The poor Public Information Officer or crisis communicator thinks he/she is the encyclopedia writer with everyone breathlessly waiting for the latest release. What they don’t seem to realize is that by the time they get their release out, everyone who doesn’t have a smart phone has been talking to those who do and four different information cycles have already been completed in the time it took to get that one release out. Information is like a flashflood. It will take the route of least resistance. The first water to get there is what matters if you are caught in one. The millions of gallons that my wash over you an hour later is pretty darn irrelevant.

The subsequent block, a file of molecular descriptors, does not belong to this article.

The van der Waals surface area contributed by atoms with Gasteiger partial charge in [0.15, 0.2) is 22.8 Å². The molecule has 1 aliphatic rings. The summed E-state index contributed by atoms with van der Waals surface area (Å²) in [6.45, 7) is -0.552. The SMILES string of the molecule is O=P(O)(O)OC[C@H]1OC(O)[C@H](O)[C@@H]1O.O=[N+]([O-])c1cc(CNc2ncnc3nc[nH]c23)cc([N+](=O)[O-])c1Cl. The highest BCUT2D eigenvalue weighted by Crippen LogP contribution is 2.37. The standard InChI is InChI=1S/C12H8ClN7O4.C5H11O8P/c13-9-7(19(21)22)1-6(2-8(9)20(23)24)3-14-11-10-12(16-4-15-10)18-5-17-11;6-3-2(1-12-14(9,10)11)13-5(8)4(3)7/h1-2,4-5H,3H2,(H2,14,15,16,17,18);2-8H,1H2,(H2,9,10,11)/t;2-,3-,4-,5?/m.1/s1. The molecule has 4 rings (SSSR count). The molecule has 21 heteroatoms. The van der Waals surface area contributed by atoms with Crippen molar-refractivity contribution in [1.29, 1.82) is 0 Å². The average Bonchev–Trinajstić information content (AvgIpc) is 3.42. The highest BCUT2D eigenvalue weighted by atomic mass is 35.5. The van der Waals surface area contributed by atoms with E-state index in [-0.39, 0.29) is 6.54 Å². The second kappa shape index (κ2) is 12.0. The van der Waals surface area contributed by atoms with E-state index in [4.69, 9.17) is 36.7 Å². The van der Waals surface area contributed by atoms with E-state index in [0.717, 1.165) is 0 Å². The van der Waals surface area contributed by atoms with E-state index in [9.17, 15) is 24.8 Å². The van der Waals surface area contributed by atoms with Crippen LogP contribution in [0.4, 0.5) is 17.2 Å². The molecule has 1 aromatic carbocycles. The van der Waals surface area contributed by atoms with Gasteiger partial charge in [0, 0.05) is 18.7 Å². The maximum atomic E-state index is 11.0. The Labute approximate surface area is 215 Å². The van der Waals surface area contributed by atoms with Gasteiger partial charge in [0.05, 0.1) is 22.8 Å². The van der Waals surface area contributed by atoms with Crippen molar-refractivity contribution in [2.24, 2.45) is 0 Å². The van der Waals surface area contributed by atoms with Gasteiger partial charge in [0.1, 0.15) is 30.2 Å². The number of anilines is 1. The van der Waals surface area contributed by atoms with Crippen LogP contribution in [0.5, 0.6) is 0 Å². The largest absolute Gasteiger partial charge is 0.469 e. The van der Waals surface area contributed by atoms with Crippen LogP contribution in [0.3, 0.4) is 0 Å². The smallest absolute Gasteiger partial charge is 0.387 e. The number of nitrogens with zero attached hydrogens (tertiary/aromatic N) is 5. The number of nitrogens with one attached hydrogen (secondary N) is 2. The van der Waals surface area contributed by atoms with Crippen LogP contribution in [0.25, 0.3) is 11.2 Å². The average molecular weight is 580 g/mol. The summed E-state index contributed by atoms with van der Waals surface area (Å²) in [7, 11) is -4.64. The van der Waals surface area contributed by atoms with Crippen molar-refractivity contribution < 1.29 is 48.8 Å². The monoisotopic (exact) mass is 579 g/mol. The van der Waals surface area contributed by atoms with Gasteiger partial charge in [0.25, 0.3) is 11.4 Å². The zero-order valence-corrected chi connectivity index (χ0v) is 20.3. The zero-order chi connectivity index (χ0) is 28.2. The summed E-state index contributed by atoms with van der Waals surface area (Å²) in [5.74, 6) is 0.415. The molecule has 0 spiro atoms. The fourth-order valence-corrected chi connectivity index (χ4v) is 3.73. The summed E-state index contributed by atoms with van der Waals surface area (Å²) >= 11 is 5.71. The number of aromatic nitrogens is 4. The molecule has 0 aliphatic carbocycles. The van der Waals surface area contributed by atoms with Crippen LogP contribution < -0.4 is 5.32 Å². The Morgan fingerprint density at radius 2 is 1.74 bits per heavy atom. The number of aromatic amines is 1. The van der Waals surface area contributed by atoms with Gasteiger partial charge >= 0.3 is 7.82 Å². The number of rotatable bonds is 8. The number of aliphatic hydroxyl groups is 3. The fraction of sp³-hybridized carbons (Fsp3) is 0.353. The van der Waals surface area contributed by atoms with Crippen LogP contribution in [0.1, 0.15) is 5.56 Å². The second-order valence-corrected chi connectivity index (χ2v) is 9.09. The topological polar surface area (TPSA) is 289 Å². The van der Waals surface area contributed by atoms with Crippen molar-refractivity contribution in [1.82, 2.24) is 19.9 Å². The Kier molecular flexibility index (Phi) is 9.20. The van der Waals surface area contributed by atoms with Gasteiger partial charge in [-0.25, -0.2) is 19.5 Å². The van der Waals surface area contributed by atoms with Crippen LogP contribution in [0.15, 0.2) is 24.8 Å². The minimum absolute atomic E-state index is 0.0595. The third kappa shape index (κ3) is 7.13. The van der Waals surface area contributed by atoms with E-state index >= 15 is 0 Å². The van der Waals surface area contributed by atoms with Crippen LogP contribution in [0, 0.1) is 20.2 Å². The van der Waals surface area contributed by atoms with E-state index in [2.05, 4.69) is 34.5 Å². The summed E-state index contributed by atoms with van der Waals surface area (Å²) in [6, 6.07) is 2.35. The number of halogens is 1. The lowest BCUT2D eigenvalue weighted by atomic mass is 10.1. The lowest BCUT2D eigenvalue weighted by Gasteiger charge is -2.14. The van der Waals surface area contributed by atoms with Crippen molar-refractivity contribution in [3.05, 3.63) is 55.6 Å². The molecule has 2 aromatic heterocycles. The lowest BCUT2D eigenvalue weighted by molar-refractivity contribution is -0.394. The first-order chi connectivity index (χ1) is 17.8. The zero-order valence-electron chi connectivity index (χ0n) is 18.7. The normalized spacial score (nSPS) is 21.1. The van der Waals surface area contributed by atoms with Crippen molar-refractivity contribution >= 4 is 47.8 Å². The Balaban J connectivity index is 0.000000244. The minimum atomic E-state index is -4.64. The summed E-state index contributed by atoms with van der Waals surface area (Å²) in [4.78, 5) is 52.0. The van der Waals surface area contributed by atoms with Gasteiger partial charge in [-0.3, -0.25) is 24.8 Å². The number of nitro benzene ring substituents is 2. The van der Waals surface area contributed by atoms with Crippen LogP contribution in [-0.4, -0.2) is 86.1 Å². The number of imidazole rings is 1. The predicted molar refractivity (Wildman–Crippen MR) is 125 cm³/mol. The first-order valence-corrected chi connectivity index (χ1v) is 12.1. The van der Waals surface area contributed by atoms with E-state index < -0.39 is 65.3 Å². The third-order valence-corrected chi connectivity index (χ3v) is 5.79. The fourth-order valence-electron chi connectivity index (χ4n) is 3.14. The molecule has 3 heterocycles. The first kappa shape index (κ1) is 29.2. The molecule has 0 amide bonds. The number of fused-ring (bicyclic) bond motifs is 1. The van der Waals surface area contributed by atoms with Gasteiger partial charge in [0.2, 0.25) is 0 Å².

I do believe we are already in an era when the vast majority of vital information of interest to the public is going to come through non-official channels. That includes reputation crises as well as emergency communications. Those of us in crisis communication who think that we are encyclopedia writers and that the world desperately needs our well-crafted and fully approved releases, will soon find that the mountain simply will not come to Mohammed. The wikipedia process of collective intelligence and willing sharing of first hand information will diminish our significance. Will we be unemployed? Not ready to go there yet. But I know what I would say to an encyclopedia writer about his or her future prospects.